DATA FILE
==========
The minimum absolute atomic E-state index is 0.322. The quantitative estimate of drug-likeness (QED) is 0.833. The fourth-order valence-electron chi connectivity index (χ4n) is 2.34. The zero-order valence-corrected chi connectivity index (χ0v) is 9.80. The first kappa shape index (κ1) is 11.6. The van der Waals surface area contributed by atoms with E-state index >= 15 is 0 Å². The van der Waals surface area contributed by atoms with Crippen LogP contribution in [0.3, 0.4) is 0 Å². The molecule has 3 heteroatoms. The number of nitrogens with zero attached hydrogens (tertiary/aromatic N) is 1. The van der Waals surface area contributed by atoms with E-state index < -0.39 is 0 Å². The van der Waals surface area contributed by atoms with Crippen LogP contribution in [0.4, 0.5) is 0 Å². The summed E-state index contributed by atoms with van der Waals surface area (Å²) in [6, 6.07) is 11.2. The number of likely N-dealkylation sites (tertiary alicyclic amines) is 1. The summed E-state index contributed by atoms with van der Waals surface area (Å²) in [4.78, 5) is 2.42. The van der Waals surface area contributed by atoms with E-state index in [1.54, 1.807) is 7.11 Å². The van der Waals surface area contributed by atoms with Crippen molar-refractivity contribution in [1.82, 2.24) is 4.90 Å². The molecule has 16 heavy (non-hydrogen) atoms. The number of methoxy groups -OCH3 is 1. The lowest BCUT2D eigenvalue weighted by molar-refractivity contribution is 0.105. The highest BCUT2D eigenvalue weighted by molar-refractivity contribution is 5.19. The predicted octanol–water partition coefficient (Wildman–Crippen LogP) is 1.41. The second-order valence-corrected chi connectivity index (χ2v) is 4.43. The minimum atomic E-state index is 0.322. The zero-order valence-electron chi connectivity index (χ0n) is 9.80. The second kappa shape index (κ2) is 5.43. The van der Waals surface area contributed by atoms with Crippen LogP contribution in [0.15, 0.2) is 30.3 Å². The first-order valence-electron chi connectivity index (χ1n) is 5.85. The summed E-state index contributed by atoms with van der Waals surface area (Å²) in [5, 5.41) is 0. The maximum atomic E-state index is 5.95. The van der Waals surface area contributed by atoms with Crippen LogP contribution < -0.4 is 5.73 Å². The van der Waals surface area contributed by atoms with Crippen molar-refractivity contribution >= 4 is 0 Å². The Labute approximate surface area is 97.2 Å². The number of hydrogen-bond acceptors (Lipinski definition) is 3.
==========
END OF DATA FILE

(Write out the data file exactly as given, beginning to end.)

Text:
The minimum absolute atomic E-state index is 0.322. The quantitative estimate of drug-likeness (QED) is 0.833. The fourth-order valence-electron chi connectivity index (χ4n) is 2.34. The zero-order valence-corrected chi connectivity index (χ0v) is 9.80. The first kappa shape index (κ1) is 11.6. The van der Waals surface area contributed by atoms with E-state index >= 15 is 0 Å². The van der Waals surface area contributed by atoms with Crippen LogP contribution in [0.3, 0.4) is 0 Å². The molecule has 3 heteroatoms. The number of nitrogens with zero attached hydrogens (tertiary/aromatic N) is 1. The van der Waals surface area contributed by atoms with E-state index < -0.39 is 0 Å². The van der Waals surface area contributed by atoms with Crippen LogP contribution in [0.4, 0.5) is 0 Å². The summed E-state index contributed by atoms with van der Waals surface area (Å²) in [6, 6.07) is 11.2. The number of likely N-dealkylation sites (tertiary alicyclic amines) is 1. The summed E-state index contributed by atoms with van der Waals surface area (Å²) in [4.78, 5) is 2.42. The van der Waals surface area contributed by atoms with E-state index in [1.54, 1.807) is 7.11 Å². The van der Waals surface area contributed by atoms with Crippen molar-refractivity contribution in [1.82, 2.24) is 4.90 Å². The molecule has 16 heavy (non-hydrogen) atoms. The number of methoxy groups -OCH3 is 1. The lowest BCUT2D eigenvalue weighted by molar-refractivity contribution is 0.105. The highest BCUT2D eigenvalue weighted by molar-refractivity contribution is 5.19. The predicted octanol–water partition coefficient (Wildman–Crippen LogP) is 1.41. The second-order valence-corrected chi connectivity index (χ2v) is 4.43. The minimum atomic E-state index is 0.322. The zero-order valence-electron chi connectivity index (χ0n) is 9.80. The second kappa shape index (κ2) is 5.43. The van der Waals surface area contributed by atoms with Crippen LogP contribution in [0.15, 0.2) is 30.3 Å². The first-order valence-electron chi connectivity index (χ1n) is 5.85. The summed E-state index contributed by atoms with van der Waals surface area (Å²) in [5, 5.41) is 0. The maximum atomic E-state index is 5.95. The van der Waals surface area contributed by atoms with Crippen LogP contribution < -0.4 is 5.73 Å². The van der Waals surface area contributed by atoms with Crippen molar-refractivity contribution >= 4 is 0 Å². The Labute approximate surface area is 97.2 Å². The number of hydrogen-bond acceptors (Lipinski definition) is 3.